Orange County charter school wins approval, but all-boys academy in Charlotte is nixed

State leaders have approved a new charter school for Orange County but rejected an all-boys charter school in Mecklenburg County.

On Monday, the N.C. Charter Schools Review Board approved Carolina Achieve to open in 2025 in Orange County. But the Review Board also rejected the proposed Myrtis Simpson Walker Academy for Boys in Charlotte, citing concerns about the school’s ability to attract enough boys.

Review Board members said they wanted to avoid a repeat of what happened to the School of the Arts for Boys Academy (SABA), an all-boys charter school that opened in August in Chatham County. Due to lack of enrollment, the state has ordered SABA to close by Dec. 31.

“We just had in front of us an all-boys school with a very specific academic focus that we had to close down because they couldn’t get their enrollment,” said Bruce Friend, chair of the Review Board. “And that should in one respect not impact this application in any way. Different school, different focus, different part of the state.

“But nevertheless, I’d be lying If we didn’t say we heard every step along the way, ‘yep the students are coming, the students are coming, the students are coming’ and they just never came.”

Plea for approving a boys-only charter school

Cynthia Johnson, the chair of the board for Myrtis Simpson Walker, made an impassioned plea for an all-boys school in honor of her grandmother. Myrtis Simpson Walker taught for 25 years in the Escambia County School District of Pensacola, Florida.

Johnson, a school counselor, said there’s a critical need for a school to help male students, especially those who didn’t have the same parental experiences as other children.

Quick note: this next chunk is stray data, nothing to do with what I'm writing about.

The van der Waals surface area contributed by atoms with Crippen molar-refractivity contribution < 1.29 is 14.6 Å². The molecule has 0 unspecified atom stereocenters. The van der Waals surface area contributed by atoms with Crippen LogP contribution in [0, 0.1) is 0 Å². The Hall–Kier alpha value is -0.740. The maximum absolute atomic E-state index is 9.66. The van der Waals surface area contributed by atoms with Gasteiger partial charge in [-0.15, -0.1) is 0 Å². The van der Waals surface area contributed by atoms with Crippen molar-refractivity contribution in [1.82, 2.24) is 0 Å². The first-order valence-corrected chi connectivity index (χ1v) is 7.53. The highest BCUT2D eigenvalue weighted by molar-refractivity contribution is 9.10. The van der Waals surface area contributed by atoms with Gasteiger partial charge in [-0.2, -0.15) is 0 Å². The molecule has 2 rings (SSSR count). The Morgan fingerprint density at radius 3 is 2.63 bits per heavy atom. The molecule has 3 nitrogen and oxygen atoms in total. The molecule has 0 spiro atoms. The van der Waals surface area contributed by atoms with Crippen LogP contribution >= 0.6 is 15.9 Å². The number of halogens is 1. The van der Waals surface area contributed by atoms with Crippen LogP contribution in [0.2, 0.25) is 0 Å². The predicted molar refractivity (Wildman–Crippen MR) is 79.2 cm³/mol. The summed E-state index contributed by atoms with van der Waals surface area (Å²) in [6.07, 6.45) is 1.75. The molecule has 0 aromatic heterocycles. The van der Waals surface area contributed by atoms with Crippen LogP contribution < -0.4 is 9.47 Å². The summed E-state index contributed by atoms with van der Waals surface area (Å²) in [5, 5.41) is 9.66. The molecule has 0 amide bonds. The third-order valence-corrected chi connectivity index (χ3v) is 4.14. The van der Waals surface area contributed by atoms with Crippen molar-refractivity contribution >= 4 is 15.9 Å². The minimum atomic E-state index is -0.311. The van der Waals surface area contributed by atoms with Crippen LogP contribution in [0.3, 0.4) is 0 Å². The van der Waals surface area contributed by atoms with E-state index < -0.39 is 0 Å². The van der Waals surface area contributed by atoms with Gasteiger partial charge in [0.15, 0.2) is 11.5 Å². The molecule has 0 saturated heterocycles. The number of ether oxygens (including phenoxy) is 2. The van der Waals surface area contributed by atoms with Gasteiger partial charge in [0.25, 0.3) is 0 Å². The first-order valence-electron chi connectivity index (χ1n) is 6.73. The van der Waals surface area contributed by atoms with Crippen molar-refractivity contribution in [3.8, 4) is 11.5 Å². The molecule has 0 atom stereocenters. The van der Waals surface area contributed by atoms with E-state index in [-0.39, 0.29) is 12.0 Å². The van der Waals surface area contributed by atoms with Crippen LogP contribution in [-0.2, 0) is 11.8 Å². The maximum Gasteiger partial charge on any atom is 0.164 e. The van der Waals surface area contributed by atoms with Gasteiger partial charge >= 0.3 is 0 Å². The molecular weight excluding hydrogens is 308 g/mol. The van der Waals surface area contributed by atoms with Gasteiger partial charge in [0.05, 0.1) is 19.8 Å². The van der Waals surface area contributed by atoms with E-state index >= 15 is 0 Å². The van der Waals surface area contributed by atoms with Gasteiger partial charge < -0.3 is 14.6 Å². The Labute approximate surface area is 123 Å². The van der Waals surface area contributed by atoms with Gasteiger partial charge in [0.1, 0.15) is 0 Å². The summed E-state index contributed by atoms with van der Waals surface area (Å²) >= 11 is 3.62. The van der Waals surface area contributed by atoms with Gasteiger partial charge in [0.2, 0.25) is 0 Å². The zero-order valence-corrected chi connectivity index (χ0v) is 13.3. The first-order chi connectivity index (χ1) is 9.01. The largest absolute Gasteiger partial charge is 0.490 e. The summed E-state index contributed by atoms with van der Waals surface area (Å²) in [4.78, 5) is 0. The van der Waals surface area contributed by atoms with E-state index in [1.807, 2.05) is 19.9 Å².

“I wanted more for the young men in our community,” Johnson said. “I want to see them succeed. I wanted to see them be the best and be pillars of the community.”

The school proposed a focus on entrepreneurship and teaching music skills.

The school planned to open in Charlotte in 2025 with 300 elementary school students. It would eventually expand to 500 students in kindergarten through eighth grade.

Review Board members said they want single-gender schools to succeed but that there needs to be a strong plan in place for that to happen. Single-gender public schools are rare.

“I do have concerns about the ability to reach the desired enrollment, the necessary enrollment, said Rita Haire, a Review Board member.

Myrtis Simpson can appeal the Review Board’s rejection to the State Board of Education.

New charter schools in Orange, Guilford counties

Two other new charter schools had more success on Monday.

The Review Board approved Liberty Charter Academy in Guilford County and Carolina Achieve in Orange County. Both schools will need to go back to the board for final approval before opening in 2025.

Carolina Achieve plans to open initially with 400 elementary school students. It eventually wants to expand to 900 students in kindergarten through eighth-grade.

School leaders have pointed to low test scores in Orange and Durham counties and how more than 7,500 students are on waiting lists to get into charter schools in Durham. There are 1,800 students on waiting lists for charter schools in Orange County.

Carolina Achieve had planned to locate on Lawrence Road near Hillsborough beside another new charter school: Western Triangle High. But the Orange County Board of Commissioners voted in June to deny a rezoning request for the property, The News & Observer previously reported.

The school is now looking for another location in Orange County near the Durham County line.

“The good hews is there is a variety of solutions that will work,” John Oxaal, chair of Carolina Achieve’s board, told the Review Board. “I”m confident of that.”

Carolina Achieve says that it will teach entrepreneurial skills and the habits of success, which include teamwork and accountability; critical and creative thinking; and empathy.

Carolina Achieve’s initial board of directors includes Thomas Nechyba, a Duke University professor who has written extensively about the impact of school choice on neighborhoods.

“Given my view that one of the members should have the Nobel Prize, I am enthusiastic about the board they’ve put together,” said Bartley Danielsen, a Review Board member.